• Danielle Stinson

Truth is Stranger than Fiction

I’ve been doing a lot of research lately, getting my facts in order for an upcoming revision. To gather information, I’ve been hitting up my local library, placing holds and orders on some titles that probably haven’t seen the light of day in a while. Others are so hot, it was tough to get my hands on them. Right now I’ve got a stack of books that is almost as tall as I am, hundreds of pages of notes, and some seriously dark circles under my eyes. It feels sort of like being in school again, which has been so much FUN. Yes, yes. I am that big of a nerd.

I may never use most of these crazy-awesome facts I’ve been collecting, but that doesn’t really matter to me. I had almost forgotten how much I enjoy reading just to grow my brain. (Even if the process is occasionally painful.)  The past few weeks have also given me a deeper respect for those academic champions among us who can present complex concepts and ideas in a way that anyone (aka. me) can pick up and understand. As a sign of my appreciation, I wanted to take this opportunity to highlight a few such authors. The following books were some of my favorite because they broke down these huge ideas into pieces that were easy to digest. They also had a compelling storytelling style that sucked me in. All of them succeeded in convincing me of one thing in particular:  Truth really is stranger than fiction.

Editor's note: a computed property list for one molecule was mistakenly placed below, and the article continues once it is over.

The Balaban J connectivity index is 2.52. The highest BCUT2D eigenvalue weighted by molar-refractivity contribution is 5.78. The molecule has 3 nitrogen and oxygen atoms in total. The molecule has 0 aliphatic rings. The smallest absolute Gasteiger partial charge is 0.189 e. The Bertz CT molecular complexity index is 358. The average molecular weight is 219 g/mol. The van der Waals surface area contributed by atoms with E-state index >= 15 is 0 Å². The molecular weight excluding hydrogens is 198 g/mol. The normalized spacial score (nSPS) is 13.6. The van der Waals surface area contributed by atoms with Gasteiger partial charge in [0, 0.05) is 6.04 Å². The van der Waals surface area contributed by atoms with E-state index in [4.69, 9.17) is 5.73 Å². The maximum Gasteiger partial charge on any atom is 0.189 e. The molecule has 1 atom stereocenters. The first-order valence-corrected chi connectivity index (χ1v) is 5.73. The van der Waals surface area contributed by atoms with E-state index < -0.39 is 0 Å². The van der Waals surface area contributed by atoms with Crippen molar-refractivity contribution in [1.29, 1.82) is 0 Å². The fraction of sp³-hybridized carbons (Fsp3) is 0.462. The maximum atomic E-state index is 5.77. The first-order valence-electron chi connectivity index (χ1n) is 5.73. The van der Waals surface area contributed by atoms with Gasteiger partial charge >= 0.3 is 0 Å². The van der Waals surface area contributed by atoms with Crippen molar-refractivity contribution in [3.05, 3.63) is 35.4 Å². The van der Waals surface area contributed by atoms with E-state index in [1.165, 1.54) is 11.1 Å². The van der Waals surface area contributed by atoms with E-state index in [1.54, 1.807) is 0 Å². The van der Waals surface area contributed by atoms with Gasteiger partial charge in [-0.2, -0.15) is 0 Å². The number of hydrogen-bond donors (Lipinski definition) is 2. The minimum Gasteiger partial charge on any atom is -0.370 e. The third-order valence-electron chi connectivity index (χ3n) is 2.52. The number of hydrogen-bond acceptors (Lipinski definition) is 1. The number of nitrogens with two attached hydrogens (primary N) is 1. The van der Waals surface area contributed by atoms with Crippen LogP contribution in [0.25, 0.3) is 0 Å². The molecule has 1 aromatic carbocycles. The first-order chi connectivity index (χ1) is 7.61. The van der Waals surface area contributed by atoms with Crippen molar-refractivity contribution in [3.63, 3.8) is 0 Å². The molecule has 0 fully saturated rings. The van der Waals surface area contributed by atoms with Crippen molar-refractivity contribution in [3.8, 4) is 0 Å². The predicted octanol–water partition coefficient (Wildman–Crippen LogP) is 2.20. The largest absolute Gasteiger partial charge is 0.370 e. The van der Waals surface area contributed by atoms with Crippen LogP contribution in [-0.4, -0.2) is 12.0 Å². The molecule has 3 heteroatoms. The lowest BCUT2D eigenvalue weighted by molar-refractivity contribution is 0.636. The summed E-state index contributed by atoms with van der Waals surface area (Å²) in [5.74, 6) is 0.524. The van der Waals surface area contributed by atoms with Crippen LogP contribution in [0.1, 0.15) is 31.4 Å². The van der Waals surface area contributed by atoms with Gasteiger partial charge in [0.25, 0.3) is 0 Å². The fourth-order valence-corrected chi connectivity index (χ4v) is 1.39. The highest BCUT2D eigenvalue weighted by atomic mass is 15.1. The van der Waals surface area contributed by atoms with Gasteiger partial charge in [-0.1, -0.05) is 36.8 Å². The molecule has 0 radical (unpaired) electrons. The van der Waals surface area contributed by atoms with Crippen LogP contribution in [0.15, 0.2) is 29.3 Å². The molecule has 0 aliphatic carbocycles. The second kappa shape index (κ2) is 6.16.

The 4 Percent Universe, by Richard Paneck


The Hidden Reality, by Brian Greene (His series on PBS was also awesome)


Parallel Worlds by Michio Kaku


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